Security - Does Logos watch what we do?

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This post has 12 Replies | 2 Followers

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xnman | Forum Activity | Posted: Sun, Nov 14 2021 5:47 AM

This has probably been asked before... but with Logos being online like it is... does Faithlife/Logos watch/keep tabs/peak at what we do?

How many times we open Logos?  What we do in Logos? What books we don't use in Logos? etc and etc.

In this day and age....  I am getting more and more concerned about "big brother" whether they be Christian brothers or otherwise......  

Edit: I am hoping someone that works with Faithlife/Logos can put my mind at ease.... Geeked

Thanks

xn = Christan  man=man -- Acts 11:26 "....and the disciples were first called Christians in Antioch".

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DMB | Forum Activity | Replied: Sun, Nov 14 2021 6:18 AM

Well, let's hope they're watching:

- Software improvements. Unused functions suggesting improvements

- Resource use, interface to tools, other resources that may be useful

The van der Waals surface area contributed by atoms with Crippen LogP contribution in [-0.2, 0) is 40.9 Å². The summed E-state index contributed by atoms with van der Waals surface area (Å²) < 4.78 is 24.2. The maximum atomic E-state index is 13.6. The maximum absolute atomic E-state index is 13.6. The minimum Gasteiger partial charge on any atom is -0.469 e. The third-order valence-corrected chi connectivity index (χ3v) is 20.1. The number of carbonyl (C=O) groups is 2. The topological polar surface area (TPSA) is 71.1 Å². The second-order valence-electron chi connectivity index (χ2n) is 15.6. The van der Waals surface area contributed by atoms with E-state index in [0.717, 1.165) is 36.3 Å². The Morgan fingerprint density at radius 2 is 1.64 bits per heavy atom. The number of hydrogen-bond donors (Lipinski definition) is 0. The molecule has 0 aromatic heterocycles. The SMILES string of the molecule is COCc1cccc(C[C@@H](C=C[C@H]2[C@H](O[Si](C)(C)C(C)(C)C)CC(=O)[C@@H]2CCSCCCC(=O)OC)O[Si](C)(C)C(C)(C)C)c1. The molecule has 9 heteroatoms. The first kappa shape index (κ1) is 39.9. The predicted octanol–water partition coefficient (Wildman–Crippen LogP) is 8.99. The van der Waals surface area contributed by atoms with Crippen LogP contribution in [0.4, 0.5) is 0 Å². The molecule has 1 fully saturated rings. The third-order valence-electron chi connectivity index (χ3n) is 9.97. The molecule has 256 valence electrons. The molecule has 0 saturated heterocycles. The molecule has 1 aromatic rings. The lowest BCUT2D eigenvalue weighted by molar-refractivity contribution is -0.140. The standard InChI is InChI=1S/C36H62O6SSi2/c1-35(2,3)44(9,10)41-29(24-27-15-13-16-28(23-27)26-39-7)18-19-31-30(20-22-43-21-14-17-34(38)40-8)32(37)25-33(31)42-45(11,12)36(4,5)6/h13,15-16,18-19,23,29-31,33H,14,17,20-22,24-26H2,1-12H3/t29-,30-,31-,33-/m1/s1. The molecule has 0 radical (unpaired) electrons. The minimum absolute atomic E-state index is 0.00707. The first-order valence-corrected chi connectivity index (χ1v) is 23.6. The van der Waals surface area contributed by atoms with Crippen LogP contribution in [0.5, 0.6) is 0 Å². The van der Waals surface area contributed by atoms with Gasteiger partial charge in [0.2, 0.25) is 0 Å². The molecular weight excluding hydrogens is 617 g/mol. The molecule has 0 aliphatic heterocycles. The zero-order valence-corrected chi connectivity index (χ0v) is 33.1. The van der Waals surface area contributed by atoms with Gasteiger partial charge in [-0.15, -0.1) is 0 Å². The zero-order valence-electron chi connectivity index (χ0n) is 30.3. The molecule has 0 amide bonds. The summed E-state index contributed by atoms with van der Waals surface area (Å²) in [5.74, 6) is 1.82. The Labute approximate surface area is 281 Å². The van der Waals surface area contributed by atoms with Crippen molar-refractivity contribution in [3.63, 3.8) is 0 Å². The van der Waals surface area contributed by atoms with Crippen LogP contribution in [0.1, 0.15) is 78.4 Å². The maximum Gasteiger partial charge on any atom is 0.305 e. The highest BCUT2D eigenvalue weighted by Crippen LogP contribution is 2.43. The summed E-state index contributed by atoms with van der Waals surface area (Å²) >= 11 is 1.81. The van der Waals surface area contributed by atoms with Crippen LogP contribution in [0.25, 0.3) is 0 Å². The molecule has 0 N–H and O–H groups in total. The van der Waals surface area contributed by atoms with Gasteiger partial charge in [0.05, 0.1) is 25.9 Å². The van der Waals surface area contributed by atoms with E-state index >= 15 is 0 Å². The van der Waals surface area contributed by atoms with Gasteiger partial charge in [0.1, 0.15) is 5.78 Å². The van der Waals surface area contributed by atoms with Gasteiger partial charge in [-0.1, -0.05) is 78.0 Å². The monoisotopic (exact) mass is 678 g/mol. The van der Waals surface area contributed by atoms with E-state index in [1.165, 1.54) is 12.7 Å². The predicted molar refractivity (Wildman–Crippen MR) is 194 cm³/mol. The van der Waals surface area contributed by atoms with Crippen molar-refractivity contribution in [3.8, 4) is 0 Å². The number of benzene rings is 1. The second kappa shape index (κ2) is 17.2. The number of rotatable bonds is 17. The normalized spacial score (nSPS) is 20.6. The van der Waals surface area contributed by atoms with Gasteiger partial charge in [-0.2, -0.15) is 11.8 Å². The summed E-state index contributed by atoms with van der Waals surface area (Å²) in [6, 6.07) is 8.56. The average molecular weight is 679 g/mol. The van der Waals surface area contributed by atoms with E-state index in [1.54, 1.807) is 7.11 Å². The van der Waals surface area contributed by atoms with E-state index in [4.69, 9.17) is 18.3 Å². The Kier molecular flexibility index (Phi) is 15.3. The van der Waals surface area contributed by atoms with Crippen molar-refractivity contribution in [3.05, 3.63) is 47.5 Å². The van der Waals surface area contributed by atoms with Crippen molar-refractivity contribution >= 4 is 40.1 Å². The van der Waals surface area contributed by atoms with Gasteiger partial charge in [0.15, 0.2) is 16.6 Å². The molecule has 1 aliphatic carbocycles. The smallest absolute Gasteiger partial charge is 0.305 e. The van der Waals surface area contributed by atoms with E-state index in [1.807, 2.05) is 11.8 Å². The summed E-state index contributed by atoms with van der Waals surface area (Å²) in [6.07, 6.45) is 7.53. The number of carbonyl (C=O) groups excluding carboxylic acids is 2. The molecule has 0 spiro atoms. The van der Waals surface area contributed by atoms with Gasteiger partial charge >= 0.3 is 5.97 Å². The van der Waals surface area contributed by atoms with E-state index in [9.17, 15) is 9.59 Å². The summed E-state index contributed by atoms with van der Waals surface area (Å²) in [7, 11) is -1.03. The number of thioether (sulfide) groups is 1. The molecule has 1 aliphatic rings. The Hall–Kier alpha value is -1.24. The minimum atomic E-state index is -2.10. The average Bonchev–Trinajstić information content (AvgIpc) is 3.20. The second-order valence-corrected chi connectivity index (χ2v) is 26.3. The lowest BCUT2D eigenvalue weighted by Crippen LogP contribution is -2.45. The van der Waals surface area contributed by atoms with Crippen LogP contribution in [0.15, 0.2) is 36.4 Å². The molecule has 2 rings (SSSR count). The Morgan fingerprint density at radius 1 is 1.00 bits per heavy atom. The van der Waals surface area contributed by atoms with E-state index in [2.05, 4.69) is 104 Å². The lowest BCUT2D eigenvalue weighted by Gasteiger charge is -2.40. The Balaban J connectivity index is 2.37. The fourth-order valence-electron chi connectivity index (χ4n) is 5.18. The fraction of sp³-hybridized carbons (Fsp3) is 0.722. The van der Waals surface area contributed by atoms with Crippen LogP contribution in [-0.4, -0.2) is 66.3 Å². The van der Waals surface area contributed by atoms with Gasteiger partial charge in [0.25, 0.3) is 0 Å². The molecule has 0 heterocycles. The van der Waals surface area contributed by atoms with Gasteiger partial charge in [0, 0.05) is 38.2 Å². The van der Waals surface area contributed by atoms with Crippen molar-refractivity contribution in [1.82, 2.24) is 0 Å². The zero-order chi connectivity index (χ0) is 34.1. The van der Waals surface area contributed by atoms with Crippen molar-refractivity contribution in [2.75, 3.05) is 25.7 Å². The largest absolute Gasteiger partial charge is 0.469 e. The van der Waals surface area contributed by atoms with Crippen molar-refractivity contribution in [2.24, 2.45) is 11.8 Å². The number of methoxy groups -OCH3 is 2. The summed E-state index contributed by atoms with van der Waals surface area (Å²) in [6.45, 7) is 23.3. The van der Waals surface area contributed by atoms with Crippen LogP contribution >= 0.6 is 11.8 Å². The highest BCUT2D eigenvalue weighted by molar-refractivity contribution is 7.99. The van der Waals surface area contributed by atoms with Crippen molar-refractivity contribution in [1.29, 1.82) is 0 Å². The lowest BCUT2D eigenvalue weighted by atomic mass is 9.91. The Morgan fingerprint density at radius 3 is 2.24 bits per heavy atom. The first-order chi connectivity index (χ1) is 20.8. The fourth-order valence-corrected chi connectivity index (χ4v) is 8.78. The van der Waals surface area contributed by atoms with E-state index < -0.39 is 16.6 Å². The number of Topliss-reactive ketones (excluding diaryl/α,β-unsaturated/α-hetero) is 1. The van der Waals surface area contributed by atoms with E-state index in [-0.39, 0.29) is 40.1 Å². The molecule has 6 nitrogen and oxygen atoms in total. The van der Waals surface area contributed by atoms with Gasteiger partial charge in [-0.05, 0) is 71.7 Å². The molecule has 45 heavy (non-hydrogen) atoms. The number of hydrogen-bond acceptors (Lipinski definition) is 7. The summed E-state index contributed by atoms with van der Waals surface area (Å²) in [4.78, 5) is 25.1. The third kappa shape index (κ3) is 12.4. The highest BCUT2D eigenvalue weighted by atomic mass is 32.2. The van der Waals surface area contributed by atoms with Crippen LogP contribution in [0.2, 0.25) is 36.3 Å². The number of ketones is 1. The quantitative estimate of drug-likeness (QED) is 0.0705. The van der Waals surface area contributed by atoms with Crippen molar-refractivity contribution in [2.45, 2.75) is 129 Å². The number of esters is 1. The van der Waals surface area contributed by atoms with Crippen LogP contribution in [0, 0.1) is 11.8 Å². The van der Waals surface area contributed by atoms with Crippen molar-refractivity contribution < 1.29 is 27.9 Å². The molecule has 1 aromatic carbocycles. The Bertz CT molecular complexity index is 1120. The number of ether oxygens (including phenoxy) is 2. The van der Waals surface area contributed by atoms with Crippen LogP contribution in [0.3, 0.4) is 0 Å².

- Mix of customer need ... pastor use, academic, enjoy ... what to expand.

They also have access personally ... that's observable when folks can't use tools, when they don't own them.

It's never been clear where the personal-line is .... what a well-regarded pastor is reading? Are Catholics really catholic? Where is that line?

And of course, telling the world about your credit card expire-dates ... always important to them.

Posts 831
Kevin | Forum Activity | Replied: Sun, Nov 14 2021 11:00 AM

They definitely do track, and are quite open about it. There is an option in the settings under the Internet section to modify what telemetry is shared with Logos, with the options being

  • All
  • Anonymous
  • None

 

It is not specific about what is gathered here but I certainly expect they know what parts of Logos I use, and what resources I use. Perhaps there is more detail in the advised Privacy Policy.

From my testing, even if you set it to "None", your location in resources/notes etc are still updated, so data is still transferred. You can test this by forcing a sync after changing location in a resource and then opening that resource in https://app.logos.com so presumably this setting is just applicable marketing/usage purposes, and not for the functional required data, so 'Feedback' as they describe.

If you want no data transfer at all you can set 'Use Internet' to No.

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Mike Binks | Forum Activity | Replied: Sun, Nov 14 2021 11:44 AM

xnman:
I am getting more and more concerned about "big brother"

big brother is nothing compared to the Father - and the consequences are a good deal more long lasting.

tootle pip

Mike

How to get logs and post them. (now tagging post-apocalyptic fiction as current affairs)

Posts 1004
xnman | Forum Activity | Replied: Sun, Nov 14 2021 1:01 PM

Background for my question.......